Regional myocardial blood flow. The detailed technique of sample resolution and the methods for microsphere counting and regional blood flow calculation have been reported previously (8,9). All reagents used for the processing of tissue and blood samples to quantify colored microspheres were obtained from E-Z Trac Company. In brief, the methods were as follows.
Tissue sample. The tissue samples were minced, placed in a tube together with Tissue Digest Reagent I, and boiled in a boiling water bath. The sample was diluted with Tissue Digest Reagent II and centrifuged. The supernatant was discarded, and the pellet was washed with Tissue Microsphere Counting Reagent. The samples were centrifuged, the supernatant was aspirated, and the final volume was measured.
Blood sample. The reference blood samples were centrifuged, and Blood Hemolysis Reagent was added to the sediment. The samples were mixed with distilled water and centrifuged. Blood Digest Reagent was added to the sediment, and the sample was boiled. The digest was washed with distilled water and Blood Microsphere Counting Reagent was added to the sediment. The samples were centrifuged, the supernatant was aspirated, and the final volume of the microspheres was measured.
Counting and calculation. Aliquots of the final solution were placed in a Fuchs-Rosenthal Hemocytometer. Sixteen chambers were counted for each sample, and the total number of microspheres in each reference blood and tissue sample was computed according to the formula: EQUATION 1 where "TM" is the total number of microspheres, "no. counted" is the number of colored microspheres counted, "no. chambers" is the number of chambers counted, "3.2 mm3" is the ruled volume of the chamber, and "ml suspension" is the final volume of the tissue or the blood samples. RBF was computed according to the formula: EQUATION 2 where CT is the total number of microspheres in the tissue sample, R is reference flow rate (ml/min), CR is the total number of microspheres in the reference blood sample, and WT is the weight of the tissue sample in grams. Results were expressed as milliliters per gram per minute.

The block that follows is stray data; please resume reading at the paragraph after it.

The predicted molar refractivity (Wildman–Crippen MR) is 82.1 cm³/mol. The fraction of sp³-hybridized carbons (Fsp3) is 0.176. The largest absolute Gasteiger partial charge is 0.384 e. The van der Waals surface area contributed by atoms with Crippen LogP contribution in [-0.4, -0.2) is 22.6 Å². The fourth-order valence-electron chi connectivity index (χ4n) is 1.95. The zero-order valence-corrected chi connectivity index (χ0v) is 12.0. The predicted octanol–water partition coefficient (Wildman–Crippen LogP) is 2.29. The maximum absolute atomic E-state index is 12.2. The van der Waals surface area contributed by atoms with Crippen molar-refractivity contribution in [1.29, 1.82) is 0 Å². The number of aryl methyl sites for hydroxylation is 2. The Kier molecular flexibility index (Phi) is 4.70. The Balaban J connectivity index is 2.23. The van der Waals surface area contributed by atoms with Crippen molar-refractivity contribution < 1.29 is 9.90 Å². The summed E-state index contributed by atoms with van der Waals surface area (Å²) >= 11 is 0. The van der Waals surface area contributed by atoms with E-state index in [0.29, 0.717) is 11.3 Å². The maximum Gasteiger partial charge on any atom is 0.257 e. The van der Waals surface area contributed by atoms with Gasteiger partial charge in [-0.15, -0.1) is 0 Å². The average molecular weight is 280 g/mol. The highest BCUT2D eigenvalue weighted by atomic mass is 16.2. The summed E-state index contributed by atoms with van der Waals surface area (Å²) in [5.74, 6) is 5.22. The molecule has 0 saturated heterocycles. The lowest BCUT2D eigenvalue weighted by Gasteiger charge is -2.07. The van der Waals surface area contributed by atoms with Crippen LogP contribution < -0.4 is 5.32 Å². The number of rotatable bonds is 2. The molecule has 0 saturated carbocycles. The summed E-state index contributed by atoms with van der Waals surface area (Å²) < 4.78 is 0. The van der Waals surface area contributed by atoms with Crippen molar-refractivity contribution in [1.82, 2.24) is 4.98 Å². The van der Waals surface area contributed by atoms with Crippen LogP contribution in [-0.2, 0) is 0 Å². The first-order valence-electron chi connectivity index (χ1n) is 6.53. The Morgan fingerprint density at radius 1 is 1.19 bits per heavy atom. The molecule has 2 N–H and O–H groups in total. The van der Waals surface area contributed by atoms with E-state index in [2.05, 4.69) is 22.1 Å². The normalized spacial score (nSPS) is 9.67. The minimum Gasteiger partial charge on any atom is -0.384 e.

Measurement of plasma catecholamine concentration. Blood samples obtained were placed in sodium edetic acid tubes in ice water. After the samples were centrifuged, the supernatant was aspirated and then frozen. Plasma concentrations of norepinephrine (NE) and epinephrine (E) were measured by means of liquid chromatography. The percent changes of NE or E release from the heart were calculated by dividing the difference in each concentration between the aorta and the coronary sinus by that of aorta.
Results are expressed as mean ± SE for plasma NE and E concentrations, and are expressed as mean ± SD for other values. Differences in wall thickening within the LCx or the LAD areas among experimental conditions were analyzed by analysis of variance using repeated measurements. A simultaneous multicomparison test (Bonferroni) was applied only if the F statistic indicated an overall statistically significant difference between the means. Differences in RBF between the LCx and the LAD areas 1 week after the tube placement were analyzed by the two-tailed paired t test. Differences in plasma catecholamine concentrations and percentage changes of NE or E release from the heart between the baseline condition and 1 week after the tube placement were also analyzed by the two-tailed paired t test. All statistical comparisons were performed with a commercially available statistical package for the Macintosh personal computer (StatView, version 5.0; SAS Institute Inc., Cary, NC, U.S.A.). The statistical significance was defined at p < 0.05.